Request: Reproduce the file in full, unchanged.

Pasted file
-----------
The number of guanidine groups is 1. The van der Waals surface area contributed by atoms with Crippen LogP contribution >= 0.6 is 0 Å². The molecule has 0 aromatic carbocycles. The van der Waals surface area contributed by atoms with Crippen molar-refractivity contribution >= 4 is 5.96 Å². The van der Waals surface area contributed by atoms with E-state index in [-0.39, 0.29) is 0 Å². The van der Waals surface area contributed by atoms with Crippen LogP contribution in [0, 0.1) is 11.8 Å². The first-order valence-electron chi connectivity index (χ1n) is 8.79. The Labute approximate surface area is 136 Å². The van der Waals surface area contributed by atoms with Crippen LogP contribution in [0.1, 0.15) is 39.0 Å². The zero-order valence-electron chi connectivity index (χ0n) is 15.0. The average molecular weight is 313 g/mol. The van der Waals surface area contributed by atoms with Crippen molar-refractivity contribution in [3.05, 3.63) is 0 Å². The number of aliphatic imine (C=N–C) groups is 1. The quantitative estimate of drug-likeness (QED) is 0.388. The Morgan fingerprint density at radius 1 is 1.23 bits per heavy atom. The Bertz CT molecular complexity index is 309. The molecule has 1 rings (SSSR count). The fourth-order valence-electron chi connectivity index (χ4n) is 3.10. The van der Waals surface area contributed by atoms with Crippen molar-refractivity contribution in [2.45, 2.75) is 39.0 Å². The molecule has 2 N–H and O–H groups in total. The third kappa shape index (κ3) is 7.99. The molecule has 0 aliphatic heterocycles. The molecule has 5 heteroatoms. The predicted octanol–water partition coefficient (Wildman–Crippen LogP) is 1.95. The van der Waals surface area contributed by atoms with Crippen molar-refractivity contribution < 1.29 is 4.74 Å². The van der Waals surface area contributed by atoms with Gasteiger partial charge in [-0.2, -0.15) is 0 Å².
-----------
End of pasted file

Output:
The number of guanidine groups is 1. The van der Waals surface area contributed by atoms with Crippen LogP contribution >= 0.6 is 0 Å². The molecule has 0 aromatic carbocycles. The van der Waals surface area contributed by atoms with Crippen molar-refractivity contribution >= 4 is 5.96 Å². The van der Waals surface area contributed by atoms with E-state index in [-0.39, 0.29) is 0 Å². The van der Waals surface area contributed by atoms with Crippen LogP contribution in [0, 0.1) is 11.8 Å². The first-order valence-electron chi connectivity index (χ1n) is 8.79. The Labute approximate surface area is 136 Å². The van der Waals surface area contributed by atoms with Crippen LogP contribution in [0.1, 0.15) is 39.0 Å². The zero-order valence-electron chi connectivity index (χ0n) is 15.0. The average molecular weight is 313 g/mol. The van der Waals surface area contributed by atoms with Crippen molar-refractivity contribution in [3.05, 3.63) is 0 Å². The number of aliphatic imine (C=N–C) groups is 1. The quantitative estimate of drug-likeness (QED) is 0.388. The Morgan fingerprint density at radius 1 is 1.23 bits per heavy atom. The Bertz CT molecular complexity index is 309. The molecule has 1 rings (SSSR count). The fourth-order valence-electron chi connectivity index (χ4n) is 3.10. The van der Waals surface area contributed by atoms with Crippen molar-refractivity contribution in [2.45, 2.75) is 39.0 Å². The molecule has 2 N–H and O–H groups in total. The third kappa shape index (κ3) is 7.99. The molecule has 0 aliphatic heterocycles. The molecule has 5 heteroatoms. The predicted octanol–water partition coefficient (Wildman–Crippen LogP) is 1.95. The van der Waals surface area contributed by atoms with Crippen molar-refractivity contribution < 1.29 is 4.74 Å². The van der Waals surface area contributed by atoms with Gasteiger partial charge in [-0.2, -0.15) is 0 Å².